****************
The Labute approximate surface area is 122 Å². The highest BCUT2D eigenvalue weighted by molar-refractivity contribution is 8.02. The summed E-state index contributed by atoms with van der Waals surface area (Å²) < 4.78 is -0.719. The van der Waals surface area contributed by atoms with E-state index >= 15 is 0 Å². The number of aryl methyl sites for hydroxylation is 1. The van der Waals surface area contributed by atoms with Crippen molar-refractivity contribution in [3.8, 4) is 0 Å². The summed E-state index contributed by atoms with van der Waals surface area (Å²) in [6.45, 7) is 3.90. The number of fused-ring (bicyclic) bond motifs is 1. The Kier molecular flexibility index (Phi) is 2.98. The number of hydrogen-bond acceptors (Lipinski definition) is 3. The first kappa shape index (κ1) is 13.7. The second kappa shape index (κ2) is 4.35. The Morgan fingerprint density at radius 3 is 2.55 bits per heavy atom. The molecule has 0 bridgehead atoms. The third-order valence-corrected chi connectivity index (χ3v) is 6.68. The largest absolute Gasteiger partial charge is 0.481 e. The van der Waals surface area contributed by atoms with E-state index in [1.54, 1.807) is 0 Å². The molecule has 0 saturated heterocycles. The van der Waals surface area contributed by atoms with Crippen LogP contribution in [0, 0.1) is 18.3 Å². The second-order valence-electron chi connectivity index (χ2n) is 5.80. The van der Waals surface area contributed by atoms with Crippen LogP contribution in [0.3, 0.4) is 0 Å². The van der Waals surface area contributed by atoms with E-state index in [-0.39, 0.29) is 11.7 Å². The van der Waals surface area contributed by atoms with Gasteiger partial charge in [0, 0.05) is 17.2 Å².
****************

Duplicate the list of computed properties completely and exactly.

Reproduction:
The Labute approximate surface area is 122 Å². The highest BCUT2D eigenvalue weighted by molar-refractivity contribution is 8.02. The summed E-state index contributed by atoms with van der Waals surface area (Å²) < 4.78 is -0.719. The van der Waals surface area contributed by atoms with E-state index >= 15 is 0 Å². The number of aryl methyl sites for hydroxylation is 1. The van der Waals surface area contributed by atoms with Crippen molar-refractivity contribution in [3.8, 4) is 0 Å². The summed E-state index contributed by atoms with van der Waals surface area (Å²) in [6.45, 7) is 3.90. The number of fused-ring (bicyclic) bond motifs is 1. The Kier molecular flexibility index (Phi) is 2.98. The number of hydrogen-bond acceptors (Lipinski definition) is 3. The first kappa shape index (κ1) is 13.7. The second kappa shape index (κ2) is 4.35. The Morgan fingerprint density at radius 3 is 2.55 bits per heavy atom. The molecule has 0 bridgehead atoms. The third-order valence-corrected chi connectivity index (χ3v) is 6.68. The largest absolute Gasteiger partial charge is 0.481 e. The van der Waals surface area contributed by atoms with E-state index in [1.54, 1.807) is 0 Å². The molecule has 0 saturated heterocycles. The van der Waals surface area contributed by atoms with Crippen LogP contribution in [0, 0.1) is 18.3 Å². The second-order valence-electron chi connectivity index (χ2n) is 5.80. The van der Waals surface area contributed by atoms with Crippen LogP contribution in [0.3, 0.4) is 0 Å². The van der Waals surface area contributed by atoms with E-state index in [-0.39, 0.29) is 11.7 Å². The van der Waals surface area contributed by atoms with Gasteiger partial charge in [0, 0.05) is 17.2 Å².